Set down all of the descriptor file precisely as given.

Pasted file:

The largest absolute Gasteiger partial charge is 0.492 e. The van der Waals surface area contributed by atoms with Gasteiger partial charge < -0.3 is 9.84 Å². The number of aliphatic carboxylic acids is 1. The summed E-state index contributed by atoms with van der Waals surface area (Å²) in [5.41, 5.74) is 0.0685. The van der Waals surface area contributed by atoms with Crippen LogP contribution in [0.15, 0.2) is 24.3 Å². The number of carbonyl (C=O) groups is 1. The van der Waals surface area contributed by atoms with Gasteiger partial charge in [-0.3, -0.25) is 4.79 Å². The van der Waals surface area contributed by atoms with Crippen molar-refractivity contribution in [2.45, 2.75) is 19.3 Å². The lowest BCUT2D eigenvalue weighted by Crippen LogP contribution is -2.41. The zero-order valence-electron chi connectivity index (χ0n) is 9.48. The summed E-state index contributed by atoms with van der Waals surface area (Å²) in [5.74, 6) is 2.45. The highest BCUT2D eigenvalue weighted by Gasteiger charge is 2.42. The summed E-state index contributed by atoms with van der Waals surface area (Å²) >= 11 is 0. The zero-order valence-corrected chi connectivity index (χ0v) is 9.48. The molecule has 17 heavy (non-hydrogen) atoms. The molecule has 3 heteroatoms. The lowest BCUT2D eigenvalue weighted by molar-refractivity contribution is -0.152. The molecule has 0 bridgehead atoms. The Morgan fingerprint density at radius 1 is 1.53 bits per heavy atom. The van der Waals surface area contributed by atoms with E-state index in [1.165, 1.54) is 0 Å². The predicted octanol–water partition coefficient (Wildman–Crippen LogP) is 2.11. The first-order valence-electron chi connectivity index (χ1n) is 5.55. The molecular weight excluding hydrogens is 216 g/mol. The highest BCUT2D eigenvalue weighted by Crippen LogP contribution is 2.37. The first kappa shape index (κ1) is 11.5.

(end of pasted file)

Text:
The largest absolute Gasteiger partial charge is 0.492 e. The van der Waals surface area contributed by atoms with Gasteiger partial charge < -0.3 is 9.84 Å². The number of aliphatic carboxylic acids is 1. The summed E-state index contributed by atoms with van der Waals surface area (Å²) in [5.41, 5.74) is 0.0685. The van der Waals surface area contributed by atoms with Crippen LogP contribution in [0.15, 0.2) is 24.3 Å². The number of carbonyl (C=O) groups is 1. The van der Waals surface area contributed by atoms with Gasteiger partial charge in [-0.3, -0.25) is 4.79 Å². The van der Waals surface area contributed by atoms with Crippen molar-refractivity contribution in [2.45, 2.75) is 19.3 Å². The lowest BCUT2D eigenvalue weighted by Crippen LogP contribution is -2.41. The zero-order valence-electron chi connectivity index (χ0n) is 9.48. The summed E-state index contributed by atoms with van der Waals surface area (Å²) in [5.74, 6) is 2.45. The highest BCUT2D eigenvalue weighted by Gasteiger charge is 2.42. The summed E-state index contributed by atoms with van der Waals surface area (Å²) >= 11 is 0. The zero-order valence-corrected chi connectivity index (χ0v) is 9.48. The molecule has 17 heavy (non-hydrogen) atoms. The molecule has 3 heteroatoms. The lowest BCUT2D eigenvalue weighted by molar-refractivity contribution is -0.152. The molecule has 0 bridgehead atoms. The Morgan fingerprint density at radius 1 is 1.53 bits per heavy atom. The van der Waals surface area contributed by atoms with E-state index in [1.165, 1.54) is 0 Å². The predicted octanol–water partition coefficient (Wildman–Crippen LogP) is 2.11. The first-order valence-electron chi connectivity index (χ1n) is 5.55. The molecular weight excluding hydrogens is 216 g/mol. The highest BCUT2D eigenvalue weighted by Crippen LogP contribution is 2.37. The first kappa shape index (κ1) is 11.5.